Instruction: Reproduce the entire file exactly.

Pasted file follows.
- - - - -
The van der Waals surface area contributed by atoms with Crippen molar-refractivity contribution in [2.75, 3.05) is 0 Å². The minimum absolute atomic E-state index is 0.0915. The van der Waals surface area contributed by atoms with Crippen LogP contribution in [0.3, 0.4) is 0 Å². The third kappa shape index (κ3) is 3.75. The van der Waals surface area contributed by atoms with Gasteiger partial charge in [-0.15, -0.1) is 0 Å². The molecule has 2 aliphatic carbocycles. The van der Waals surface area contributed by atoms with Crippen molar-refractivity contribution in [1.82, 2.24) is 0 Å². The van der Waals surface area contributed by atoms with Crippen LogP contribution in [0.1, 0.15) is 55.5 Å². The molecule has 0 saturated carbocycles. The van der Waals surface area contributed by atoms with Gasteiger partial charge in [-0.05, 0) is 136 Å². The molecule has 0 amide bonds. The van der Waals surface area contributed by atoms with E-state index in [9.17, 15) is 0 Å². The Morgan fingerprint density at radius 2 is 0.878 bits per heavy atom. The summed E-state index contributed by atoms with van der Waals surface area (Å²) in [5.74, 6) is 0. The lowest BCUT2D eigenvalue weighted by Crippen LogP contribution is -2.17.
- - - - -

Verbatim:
The van der Waals surface area contributed by atoms with Crippen molar-refractivity contribution in [2.75, 3.05) is 0 Å². The minimum absolute atomic E-state index is 0.0915. The van der Waals surface area contributed by atoms with Crippen LogP contribution in [0.3, 0.4) is 0 Å². The third kappa shape index (κ3) is 3.75. The van der Waals surface area contributed by atoms with Gasteiger partial charge in [-0.15, -0.1) is 0 Å². The molecule has 2 aliphatic carbocycles. The van der Waals surface area contributed by atoms with Crippen molar-refractivity contribution in [1.82, 2.24) is 0 Å². The van der Waals surface area contributed by atoms with Crippen LogP contribution in [0.1, 0.15) is 55.5 Å². The molecule has 0 saturated carbocycles. The van der Waals surface area contributed by atoms with Gasteiger partial charge in [-0.05, 0) is 136 Å². The molecule has 0 amide bonds. The van der Waals surface area contributed by atoms with E-state index in [9.17, 15) is 0 Å². The Morgan fingerprint density at radius 2 is 0.878 bits per heavy atom. The summed E-state index contributed by atoms with van der Waals surface area (Å²) in [5.74, 6) is 0. The lowest BCUT2D eigenvalue weighted by Crippen LogP contribution is -2.17.